cujo.js platform
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cujo is being totally reworked for version 0.2.

For easier adoption and increased flexibility, we have two new goals:

1) break the most important cujo modules into separate micro-libraries
2) remove dependencies on dojo 1.x*

cujo 0.2 micro-libraries

We're pulling out the following modules in cujo and creating individual repositories for them. The cujo repo will consist mainly of git submodules that link to these repos, as well as some minor modules, some css files, and some html templates. The goal is to create a collection of modules that exemplify best practices and have been crafted to work well together.

curl.js - the CUjo Resource Loader (a CommonJS AMD-compliant async loader)

If you're familiar with RequireJS or LABjs, you already know what an async loader is. Like RequireJS, curl.js is compliant with the proposed CommonJS standard Async Module Definition format. This means you have the freedom to choose from any AMD-compliant loader and can even mix-and-match loader plugins (such as a css plugin). curl has some bonus features that are available when used with other cujo micro-libraries.

cssx.js - the Cujo Style Sheet eXtender

Cssx.js is an AMD plugin that fixes css 2.1 deficiencies in IE6-7 as well as normalizing and/or augmenting current browsers to support standard css3 properties. Cssx comes with css.js, a simple css AMD plugin that can be used without cssx to just load css using an AMD loader. Both cssx.js and css.js are compatible with RequireJS (as well as any other AMD loader).

cram - the Cujo Resource AsseMbler

No async loader would be complete without an accompanying build tool. Cram is still in the design phase. When it is complete, it will allow you to define bundles of modules and resources (css, templates, etc.), concatenate them into files, and run them through a compression tool such as Google Closure Compiler.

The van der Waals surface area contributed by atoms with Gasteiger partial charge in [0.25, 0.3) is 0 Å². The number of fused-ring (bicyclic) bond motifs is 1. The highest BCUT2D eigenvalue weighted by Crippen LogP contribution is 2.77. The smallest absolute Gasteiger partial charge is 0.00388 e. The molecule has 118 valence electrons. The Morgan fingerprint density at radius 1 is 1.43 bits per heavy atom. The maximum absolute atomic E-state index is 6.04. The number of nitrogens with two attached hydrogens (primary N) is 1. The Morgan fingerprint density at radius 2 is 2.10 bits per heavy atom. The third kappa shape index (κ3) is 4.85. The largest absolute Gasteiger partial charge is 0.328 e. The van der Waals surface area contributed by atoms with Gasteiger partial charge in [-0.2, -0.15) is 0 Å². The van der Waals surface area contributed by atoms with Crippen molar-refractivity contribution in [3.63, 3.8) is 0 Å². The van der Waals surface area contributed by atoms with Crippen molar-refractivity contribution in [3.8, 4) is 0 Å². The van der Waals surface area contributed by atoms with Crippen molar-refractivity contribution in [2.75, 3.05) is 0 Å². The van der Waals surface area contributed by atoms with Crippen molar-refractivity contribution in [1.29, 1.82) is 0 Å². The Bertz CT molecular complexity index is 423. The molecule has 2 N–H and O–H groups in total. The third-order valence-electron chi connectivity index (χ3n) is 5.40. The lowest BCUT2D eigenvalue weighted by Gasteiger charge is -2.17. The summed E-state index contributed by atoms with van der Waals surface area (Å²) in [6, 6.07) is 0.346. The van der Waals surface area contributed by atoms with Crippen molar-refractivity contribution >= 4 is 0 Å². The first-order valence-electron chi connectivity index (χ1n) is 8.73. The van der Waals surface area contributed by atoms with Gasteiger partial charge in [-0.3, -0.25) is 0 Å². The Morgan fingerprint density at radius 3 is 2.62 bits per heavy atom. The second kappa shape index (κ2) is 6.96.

We're also working on some other micro-libraries to help simplify:

* data binding and data modeling
* application configuration & bootstrap

The plan is for none of these libraries to have direct dependencies on dojo or dijit. In some cases, we will have to create adapters or wrappers.  In other cases, we're just leveraging convenience functions in dojo. The libraries will, of course, work great with dojo and dijit, and will feel a lot like dojo in some cases since dojo sets a good role model for us to follow. (Nobody does data models like dojo 1.6!) 

*Just to be clear: we don't hate dojo. When we first embarked on cujo, it seemed clear that we needed to leverage an existing toolkit / framework to get started. dojo was the absolute best choice because of its completeness and maturity. But now that we've got the AMD version  of cujo running (see the amd branch), the following became clear:

1) dojo 2.0 is going to break some APIs
2) Lots of cujo's core principles can (and should) be applied to any framework
3) CommonJS is clearing the path to framework interoperability

Speaking of CommonJS, check out the Promises/A proposal ( We're using promises throughout cujo 0.2. Promises are vastly simplifying our code and improving the APIs! Why isn't everybody using promises?

Check out the curent micro-libraries and follow unscriptable and briancavalier to keep up to date with cujo 0.2.


Notes for cujo.js version 1:

Head over to the wiki for an introduction before digging in.

[[cujo.js wiki|]]

Note: cujo.js requires dojo 1.5.0 or higher

We're moving over to AMD-style modules in the amd branch.  This will very likely be the future of cujo.js.

You will need an async loader to use cujo in the amd branch.  We're testing with a fork of [[RequireJS 0.15]], but will be switching to its spider branch soon.  This means that you could also use any other CommonJS loader that uses the [[LoaderPlugin proposed API]], for instance, the [[backdraft Loader]].

You need to configure several paths for any AMD impementation to work.  More details to follow very shortly.